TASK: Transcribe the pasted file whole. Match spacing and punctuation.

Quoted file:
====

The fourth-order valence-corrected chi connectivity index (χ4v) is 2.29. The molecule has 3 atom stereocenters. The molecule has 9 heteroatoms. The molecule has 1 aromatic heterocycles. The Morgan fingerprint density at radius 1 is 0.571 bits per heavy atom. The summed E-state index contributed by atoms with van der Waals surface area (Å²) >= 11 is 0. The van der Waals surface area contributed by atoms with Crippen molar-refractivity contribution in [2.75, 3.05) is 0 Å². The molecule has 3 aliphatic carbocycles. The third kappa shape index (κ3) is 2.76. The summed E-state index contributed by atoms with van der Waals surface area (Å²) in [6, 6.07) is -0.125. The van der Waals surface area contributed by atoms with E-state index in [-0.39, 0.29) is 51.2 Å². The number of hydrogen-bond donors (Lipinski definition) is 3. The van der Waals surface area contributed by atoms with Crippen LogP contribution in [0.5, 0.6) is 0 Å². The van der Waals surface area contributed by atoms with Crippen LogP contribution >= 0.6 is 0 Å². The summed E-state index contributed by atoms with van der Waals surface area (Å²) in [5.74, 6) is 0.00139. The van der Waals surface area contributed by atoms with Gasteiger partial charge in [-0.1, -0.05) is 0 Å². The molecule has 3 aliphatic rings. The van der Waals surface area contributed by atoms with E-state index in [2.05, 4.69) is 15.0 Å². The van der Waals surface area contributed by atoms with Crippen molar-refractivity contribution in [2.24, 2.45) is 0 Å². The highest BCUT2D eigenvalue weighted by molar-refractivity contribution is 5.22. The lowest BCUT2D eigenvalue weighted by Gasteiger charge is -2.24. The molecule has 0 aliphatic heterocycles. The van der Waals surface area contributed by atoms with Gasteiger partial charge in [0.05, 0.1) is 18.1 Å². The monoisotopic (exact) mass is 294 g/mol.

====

The fourth-order valence-corrected chi connectivity index (χ4v) is 2.29. The molecule has 3 atom stereocenters. The molecule has 9 heteroatoms. The molecule has 1 aromatic heterocycles. The Morgan fingerprint density at radius 1 is 0.571 bits per heavy atom. The summed E-state index contributed by atoms with van der Waals surface area (Å²) >= 11 is 0. The van der Waals surface area contributed by atoms with Crippen molar-refractivity contribution in [2.75, 3.05) is 0 Å². The molecule has 3 aliphatic carbocycles. The third kappa shape index (κ3) is 2.76. The summed E-state index contributed by atoms with van der Waals surface area (Å²) in [6, 6.07) is -0.125. The van der Waals surface area contributed by atoms with E-state index in [-0.39, 0.29) is 51.2 Å². The number of hydrogen-bond donors (Lipinski definition) is 3. The van der Waals surface area contributed by atoms with Crippen LogP contribution in [0.5, 0.6) is 0 Å². The van der Waals surface area contributed by atoms with Crippen LogP contribution >= 0.6 is 0 Å². The summed E-state index contributed by atoms with van der Waals surface area (Å²) in [5.74, 6) is 0.00139. The van der Waals surface area contributed by atoms with Gasteiger partial charge in [-0.1, -0.05) is 0 Å². The molecule has 3 aliphatic rings. The van der Waals surface area contributed by atoms with E-state index in [2.05, 4.69) is 15.0 Å². The van der Waals surface area contributed by atoms with Crippen molar-refractivity contribution in [2.24, 2.45) is 0 Å². The highest BCUT2D eigenvalue weighted by molar-refractivity contribution is 5.22. The lowest BCUT2D eigenvalue weighted by Gasteiger charge is -2.24. The molecule has 0 aliphatic heterocycles. The van der Waals surface area contributed by atoms with Gasteiger partial charge in [0.05, 0.1) is 18.1 Å². The monoisotopic (exact) mass is 294 g/mol.